The shooting deaths of nine worshippers in a South Carolina church have spurred calls for tighter restrictions on gun ownership nationwide. But in Vermont, supporters of universal background checks say they won’t mount a concerted legislative push for the measure when lawmakers return to the Statehouse in 2016.
The fierce legislative debate over gun control laws earlier this year had its roots in the events of Dec. 14, 2012, when a young man in Newtown, Ct., fatally shot 20 school children. The incident at Sandy Hook Elementary School served to galvanize gun control advocates, and spurred the creation of a group called Gun Sense Vermont, which lobbied hard for the gun bill that passed in May.
Ann Braden, the Brattleboro mother who heads that group, says the shootings in Charleston could also serve as a catalyst for policy reform.
“You know, President Obama said about how this doesn’t happen in any other country. And it’s clear that the status quo is not acceptable,” Braden says. “This is not something that we should be allowing to happen, and it’s not something that we should be getting used to.”
For Gun Sense, the clearest path “to help keep guns out of the wrong hands” is an expansion of the background checks that would-be buyers go through before acquiring a firearm. But a renewed legislative push likely won’t be coming anytime soon. And after losing the fight for universal background checks in this past session, Braden, and the lawmakers leading the effort, say they’ll likely hold off in 2016.
“I do think we can strengthen background checks at some point in the future,” says Senate Majority Leader Philip Baruth. “I think the odds for it in the next session are not good, frankly.”
Baruth, a Chittenden County Democrat, assumed a lead role in the push for the gun control bill signed into law by the governor last month. The bill made it illegal under state law for people convicted of certain felonies to buy or possess a firearm. It also requires courts to send to a national database the names of people it determines are a danger to themselves or others.
Notably, however, a provision calling for expanded background checks failed to make the cut.
Senate President John Campbell helped shepherd the pared-down bill through the Legislature, and says that getting the votes to pass it required promises not to reintroduce the background check measure in 2016.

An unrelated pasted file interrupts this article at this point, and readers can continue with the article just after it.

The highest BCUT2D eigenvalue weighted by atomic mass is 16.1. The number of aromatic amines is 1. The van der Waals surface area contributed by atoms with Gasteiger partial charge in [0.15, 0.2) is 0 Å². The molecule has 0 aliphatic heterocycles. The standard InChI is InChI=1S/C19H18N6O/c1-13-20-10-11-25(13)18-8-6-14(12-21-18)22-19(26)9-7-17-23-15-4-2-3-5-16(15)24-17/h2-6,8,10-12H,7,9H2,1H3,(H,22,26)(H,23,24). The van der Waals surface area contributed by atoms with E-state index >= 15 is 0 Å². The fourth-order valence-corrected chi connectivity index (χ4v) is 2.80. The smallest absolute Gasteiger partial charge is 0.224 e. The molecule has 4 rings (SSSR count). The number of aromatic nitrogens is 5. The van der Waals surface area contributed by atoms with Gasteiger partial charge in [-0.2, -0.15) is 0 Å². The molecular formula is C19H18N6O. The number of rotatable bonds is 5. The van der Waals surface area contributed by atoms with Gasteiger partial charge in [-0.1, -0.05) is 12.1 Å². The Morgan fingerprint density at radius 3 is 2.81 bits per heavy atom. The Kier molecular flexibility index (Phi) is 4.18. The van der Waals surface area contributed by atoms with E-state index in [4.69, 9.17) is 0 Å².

“I guess unfortunately in the world of politics, especially where there are such diametrically opposed positions, there has to be compromise,” Campbell says.
Evan Hughes, president of the Vermont Federation of Sportsmen’s Clubs, an NRA affiliate opposed to expanded background checks, says his organization will continue to oppose expanded background checks.
Hughes notes that the alleged Charleston shooter purchased the firearm legally, after passing a background check. And he says expanding background checks won’t make anyone safer.
“Laws enacted in reaction to tragedies are not products of sound public policy,” Hughes says.
In Vermont, Hughes says there’s no evidence of a problem that needs solving.
“We have constantly one of the lowest violent-crime rates in the nation. We consistently have one of the best gun-safety records in the country,” Hughes says. “There isn’t a problem here that needs to be corrected by new legislation.”
While they won’t be as active in the Statehouse in 2016, Braden says Gun Sense Vermont is still very much committed to universal background checks, and will be working behind the scenes to advance the cause. She says the group will raise money for a political action committee, as it did in the 2014 campaign cycle, to support like-minded candidates in the next election.
“So we’ll raise money for the PAC again. And we have this grassroots machine across the state that will really be there, doing phone banking and helping out supportive candidates however they need it,” Braden says.
Braden says the strategy will help cultivate a political landscape that will be more conducive to background-check legislation in the next biennium.